Human subjects: Consent was obtained by all participants in this study. Karadeniz Technical University Faculty of Medicine Ethics Council issued approval 2013/51. Animal subjects: All authors have confirmed that this study did not involve animal subjects or tissue. Conflicts of interest: In compliance with the ICMJE uniform disclosure form, all authors declare the following: Payment/services info: All authors have declared that no financial support was received from any organization for the submitted work. Financial relationships: All authors have declared that they have no financial relationships at present or within the previous three years with any organizations that might have an interest in the submitted work. Other relationships: All authors have declared that there are no other relationships or activities that could appear to have influenced the submitted work.

    Acknowledgements


    Article Information

    Published: January 13, 2018

    DOI

    10.7759/cureus.2062

    Cite this article as:

    Kayir S, Ulusoy H, Dogan G (January 13, 2018) The Effect of Daily Sedation-Weaning Application on Morbidity and Mortality in Intensive Care Unit Patients. Cureus 10(1): e2062. doi:10.7759/cureus.2062

    Publication history

    Received by Cureus: December 26, 2017
    Peer review began: January 03, 2018
    Peer review concluded: January 04, 2018
    Published: January 13, 2018

    Copyright

    © Copyright 2018
    Kayir et al. This is an open access article distributed under the terms of the Creative Commons Attribution License CC-BY 3.0., which permits unrestricted use, distribution, and reproduction in any medium, provided the original author and source are credited.

    License

    This is an open access article distributed under the terms of the Creative Commons Attribution License, which permits unrestricted use, distribution, and reproduction in any medium, provided the original author and source are credited.

Abstract

Background/aims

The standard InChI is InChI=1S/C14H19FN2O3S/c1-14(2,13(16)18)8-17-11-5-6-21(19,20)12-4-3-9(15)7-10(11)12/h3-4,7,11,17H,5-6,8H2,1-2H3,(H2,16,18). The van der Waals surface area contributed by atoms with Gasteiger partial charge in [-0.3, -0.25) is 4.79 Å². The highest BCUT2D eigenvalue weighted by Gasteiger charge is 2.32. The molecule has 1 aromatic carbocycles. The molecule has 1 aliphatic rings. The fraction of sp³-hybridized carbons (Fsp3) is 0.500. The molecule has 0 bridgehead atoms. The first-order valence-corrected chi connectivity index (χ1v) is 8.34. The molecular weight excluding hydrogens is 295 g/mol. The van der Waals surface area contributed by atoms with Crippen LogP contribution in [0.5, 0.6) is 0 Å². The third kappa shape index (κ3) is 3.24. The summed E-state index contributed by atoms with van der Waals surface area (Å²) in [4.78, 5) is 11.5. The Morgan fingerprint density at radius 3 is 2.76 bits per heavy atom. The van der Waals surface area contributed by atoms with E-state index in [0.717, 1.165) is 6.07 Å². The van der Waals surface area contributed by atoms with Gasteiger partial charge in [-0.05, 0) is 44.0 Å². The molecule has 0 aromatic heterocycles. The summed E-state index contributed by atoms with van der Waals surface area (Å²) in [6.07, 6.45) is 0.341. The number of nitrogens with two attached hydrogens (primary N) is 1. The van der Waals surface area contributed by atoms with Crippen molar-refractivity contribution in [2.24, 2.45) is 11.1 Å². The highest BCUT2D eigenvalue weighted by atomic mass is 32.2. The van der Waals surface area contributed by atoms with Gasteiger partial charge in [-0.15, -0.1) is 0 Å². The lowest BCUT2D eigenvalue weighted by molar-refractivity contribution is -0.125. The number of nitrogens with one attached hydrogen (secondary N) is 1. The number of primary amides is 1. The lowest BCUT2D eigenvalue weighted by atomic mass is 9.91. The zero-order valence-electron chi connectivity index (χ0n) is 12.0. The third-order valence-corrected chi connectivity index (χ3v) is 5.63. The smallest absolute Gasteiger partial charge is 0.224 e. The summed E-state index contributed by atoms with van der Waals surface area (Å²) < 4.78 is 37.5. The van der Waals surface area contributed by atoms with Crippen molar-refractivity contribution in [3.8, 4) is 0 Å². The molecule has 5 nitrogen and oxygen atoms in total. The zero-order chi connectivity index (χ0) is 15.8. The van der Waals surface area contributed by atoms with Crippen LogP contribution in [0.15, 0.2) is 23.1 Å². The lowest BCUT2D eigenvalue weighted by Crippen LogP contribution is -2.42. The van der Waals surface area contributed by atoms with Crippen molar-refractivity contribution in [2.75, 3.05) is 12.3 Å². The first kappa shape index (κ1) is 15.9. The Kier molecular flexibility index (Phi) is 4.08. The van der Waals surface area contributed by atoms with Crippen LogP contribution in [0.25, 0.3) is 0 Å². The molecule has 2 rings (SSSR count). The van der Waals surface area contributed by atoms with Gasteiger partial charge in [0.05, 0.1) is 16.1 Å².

Sedation is one of the most important components of intensive care unit (ICU) in patients who are mechanically ventilated at intensive care conditions. As a result of sedation and analgesia in the intensive care unit, the patient is to be awakened a comfortable and easy process. The aim of the study is to demonstrate the effects of day-time sedation interruptions in intensive care patients.

Material and methods

We made a retrospective review of 100 patients who were monitored, mechanically ventilated and treated at our intensive care unit between January 2008 and January 2013. Patients were divided into two groups, including Group P (continuous infusion of sedative agent) and Group D (daily sedation interruptions - daily recovery).

Demographics, mechanical ventilation time, stay at intensive care unit, hospitalization period, time of first weaning, success of weaning, ventilator-related pneumonia (VRP), total doses of drugs, re-intubation frequency, Acute Physiology and Chronic Health Evaluation II (APACHE II), Sequential Organ Failure Assessment (SOFA) scores and mortality rates of patients were compared. Ramsay Sedation Score (RSS) was used to evaluate the level of sedation. Considering that ideal sedation level is "3" with RSS, RSS < 3 is considered as mild sedation, while RSS > 3 is considered as deep sedation.

Results

There was no difference between demographics of patients. Mechanical ventilation period was significantly longer in Group P than Group D (p < 0.001). When stay at ICU unit was considered, ICU stay was significantly longer in Group P than Group D (p < 0.001). No statistically significant difference was found between two groups with respect to hospitalization period. In inter-group comparison, time to start first weaning was significantly late in Group P than Group D (p < 0.05). There was no difference between groups in terms of frequency of success of weaning and mortality rate (p > 0.05). In inter-group comparison the frequency of reintubation viewed in Group D was significantly less than in Group P (p < 0.05). Considering development of VRP, it was significantly more common in Group P in comparison with Group D (p < 0.05). No statistically significant difference was found between groups in terms of doses of sedative agents (p > 0.05). Considering doses of opioid analgesics, the total dose of fentanyl was significantly higher in Group P than Group D (p = 0.04), while no difference was found for doses of morphine (p > 0.05). Again, no statistical difference was found in doses of muscle relaxant agents (p > 0.05).

Conclusion

It was observed that the sedation technique with daily interruption is superior to continuous infusion of sedatives. Accordingly, we believe that daily weaning will make positive contributions to patients who are mechanically ventilated at intensive care unit.



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Selcuk Kayir, M.D.

Anesthesiology and Reanimation, Hitit University Erol Olcok Training and Research Hospital

For correspondence:
drskayir@gmail.com

Hulya ULUSOY

Anesthesiology and Reanimation, Karadeniz Technical University

Guvenc Dogan

Anesthesiology and Reanimation, Hitit University Erol Olcok Training and Research Hospital

Selcuk Kayir, M.D.

Anesthesiology and Reanimation, Hitit University Erol Olcok Training and Research Hospital

For correspondence:
drskayir@gmail.com

Hulya ULUSOY

Anesthesiology and Reanimation, Karadeniz Technical University

Guvenc Dogan

Anesthesiology and Reanimation, Hitit University Erol Olcok Training and Research Hospital